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Investigations of Sacral Electrical Roots in Ancient Languages of the Mediterranean Region

by Hugh Crosthwaite

Chapter 6


Ariadne appears in the story in two different guises. In so far as we can talk about historical characters, she is an historical character in the Athenian story of Theseus, whom the Athenians set up as a hero like Herakles, but she seems also to have the superhuman qualities of a goddess.

It may be that such confusion, which occurs regularly with heroes, is caused by the desire of monarchs and ambitious people to establish close relationships, or to persuade people that they have them, with divinities of sky or earth, in their search for sources of authority and the ability to impress ordinary people and subjects. The technical methods for obtaining divine ancestry will be discussed later.

Ariadne was a sister of Deucalion. She is also thought to have been a fertility goddess. Her names included Ariagne [very holy], Aridela [the very manifest one], and possibly Erigone.

It seems possible, if one looks at a statuette showing a girl with flounced dress, décolletée, holding in either hand a snake, which also looks like a bow or even a horn, that she, like Dionysus, was connected with electricity and the electrical aspects of fertility. Her name, Ariadne, could be 'hand of fire', since ar is Etruscan for divine fire, yad is Semitic for a hand, and -na occurs frequently as a suffix in Etruscan.

The Greek word bios means either a bow [as in bow and arrows], or life, depending on the intonation or accentuation of the word. In Sumerian, ti and til can mean either bow or life. Horn was used in the manufacture of the composite type of bow. A link with the bull appears.

Life, psyche, is associated with the power of self-initiated movement. Thales is reported to have said that the magnet contained psyche. The bow imparts movement, i. e. life, to the arrow, which, like the spear, is a symbol of the electrical fire.

In Hebrew, the spear is qayin, the ka eye. Zayin, the letter Z, the eye of Set, is a weapon, like the Egyptian sceptre, the tcham. The snake symbolises electricity, in the form of both a sky and an earth deity.

One form of the Cretan goddess is shown on hill tops. Hill tops were revered as places where the electrical god or goddess descended to earth. One of the names of the goddess is Piptuna. The Greek pipto means fall. The association of Dionysus with crags and mountain tops is a link between him and Ariadne, and the same may be true of Artemis.

The Cretan nature goddess has doves and double axe. In this she resembles Kybele, the eastern goddess whose name means axe. The doves remind one of Aphrodite. The electrical deity is associated with reproductive urges and with life, as well as with unpleasant shocks and death by electrocution.

The Mistress of the Animals is associated with snakes and lions. The Lion Gate at Mycenae has a pillar with a lion [or lioness] at each side. That a lion's mane had electrical or divine significance is made more likely by the net pattern shown on some eastern representations of lions, a pattern which appears also in Crete.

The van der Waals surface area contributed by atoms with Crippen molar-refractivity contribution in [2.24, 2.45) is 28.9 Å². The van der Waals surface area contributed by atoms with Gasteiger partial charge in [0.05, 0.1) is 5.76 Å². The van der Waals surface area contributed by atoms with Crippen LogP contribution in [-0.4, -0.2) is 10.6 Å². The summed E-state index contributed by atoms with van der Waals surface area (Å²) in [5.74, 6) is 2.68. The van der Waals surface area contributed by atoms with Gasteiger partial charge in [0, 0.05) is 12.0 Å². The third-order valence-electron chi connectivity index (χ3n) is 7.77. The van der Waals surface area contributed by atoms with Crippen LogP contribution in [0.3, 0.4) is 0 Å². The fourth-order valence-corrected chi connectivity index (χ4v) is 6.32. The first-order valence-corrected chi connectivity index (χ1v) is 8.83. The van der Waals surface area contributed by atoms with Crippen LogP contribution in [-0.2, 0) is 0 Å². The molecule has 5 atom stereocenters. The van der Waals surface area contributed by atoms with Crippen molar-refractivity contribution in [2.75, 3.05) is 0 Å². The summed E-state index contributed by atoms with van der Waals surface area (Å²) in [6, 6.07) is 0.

Babylon was a centre of the worship of the goddess Ishtar [Astarte]. She had a fierce and dangerous side to her nature, as had Aphrodite and Artemis. An avenue of lions led to the Ishtar Gate. The lion was symbolic of Ishtar. An avenue of lions can be seen today on the island of Delos. The prophet Isaiah refers to Jerusalem as Ariel. Ari is Hebrew for a lion; El, god, means the one above. In XXIX: 1 he foretells the siege of Jerusalem.

The snake can represent an electrical force in the sky -the tail of a comet, for example - and is also a symbol of the electrical deity, Gaia, in the earth. As in the case of Nechushtan, the brazen serpent set up by the Hebrews in the wilderness to cure those affected by snake bite, the snake is a symbol of both life and death. The bow or snake held by the goddess illustrates this point: the bow gives movement, therefore life, to the arrow, which, as a symbol of radiation, may bring either life or death.

Homer has the word kelethmos, magic, in Odyssey XI: 334. Plato has the verb keleo, to charm snakes, Republic 358 B. It is probable that ka is present in the Greek keleo.

The Cretan goddess also resembles Dictynna, a hunting goddess. This name suggests the Greek for a net, which had electrical significance. She is probably the same as the goddess Britomartis, who is associated with hunting. They and Artemis seem to be variations on an electrical theme.

Solinos sad that the name Britomartis meant Sweet Maiden. It is worth asking why she should be called sweet.

The Hungarian bor is wine. Albanian vere is wine. Hungarian ver is blood. Finnish veri is blood. Egyptian irp is wine. Lydian 'Breseus' is a name of Dionysus.

In the above examples the reversal of rp to vr or to br is noteworthy.

The Greek damart- is a wife or maiden. It is likely that Britomartis is Veredamartis, wine-wife or wine-maiden, and that she is a female version of Dionysus. Ancient deities were often grouped in pairs, male and female, and brother-sister incest occurred, as with Zeus and Hera. Dionysus and Ariadne are represented together under a vine.